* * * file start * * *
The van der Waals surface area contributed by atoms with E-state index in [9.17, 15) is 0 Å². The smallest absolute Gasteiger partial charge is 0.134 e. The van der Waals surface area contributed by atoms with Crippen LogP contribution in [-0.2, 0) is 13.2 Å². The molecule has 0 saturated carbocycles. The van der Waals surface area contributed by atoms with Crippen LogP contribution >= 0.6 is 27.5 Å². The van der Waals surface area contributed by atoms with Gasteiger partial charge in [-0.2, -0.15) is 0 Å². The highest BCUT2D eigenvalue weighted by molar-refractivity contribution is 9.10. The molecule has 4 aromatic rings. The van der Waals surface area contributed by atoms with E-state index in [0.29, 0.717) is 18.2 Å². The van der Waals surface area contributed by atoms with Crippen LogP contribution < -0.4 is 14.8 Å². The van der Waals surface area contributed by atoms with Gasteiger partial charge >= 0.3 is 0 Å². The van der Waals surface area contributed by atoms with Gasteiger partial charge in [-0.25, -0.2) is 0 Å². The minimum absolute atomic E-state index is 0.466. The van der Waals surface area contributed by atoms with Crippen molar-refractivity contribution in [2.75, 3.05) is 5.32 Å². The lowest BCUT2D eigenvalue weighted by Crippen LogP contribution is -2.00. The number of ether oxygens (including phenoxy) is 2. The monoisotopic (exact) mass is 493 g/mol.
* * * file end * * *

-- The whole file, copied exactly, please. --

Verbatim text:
The van der Waals surface area contributed by atoms with E-state index in [9.17, 15) is 0 Å². The smallest absolute Gasteiger partial charge is 0.134 e. The van der Waals surface area contributed by atoms with Crippen LogP contribution in [-0.2, 0) is 13.2 Å². The molecule has 0 saturated carbocycles. The van der Waals surface area contributed by atoms with Crippen LogP contribution >= 0.6 is 27.5 Å². The van der Waals surface area contributed by atoms with Gasteiger partial charge in [-0.2, -0.15) is 0 Å². The highest BCUT2D eigenvalue weighted by molar-refractivity contribution is 9.10. The molecule has 4 aromatic rings. The van der Waals surface area contributed by atoms with E-state index in [0.29, 0.717) is 18.2 Å². The van der Waals surface area contributed by atoms with Crippen LogP contribution < -0.4 is 14.8 Å². The van der Waals surface area contributed by atoms with Gasteiger partial charge >= 0.3 is 0 Å². The van der Waals surface area contributed by atoms with Gasteiger partial charge in [-0.25, -0.2) is 0 Å². The minimum absolute atomic E-state index is 0.466. The van der Waals surface area contributed by atoms with Crippen molar-refractivity contribution in [2.75, 3.05) is 5.32 Å². The lowest BCUT2D eigenvalue weighted by Crippen LogP contribution is -2.00. The number of ether oxygens (including phenoxy) is 2. The monoisotopic (exact) mass is 493 g/mol.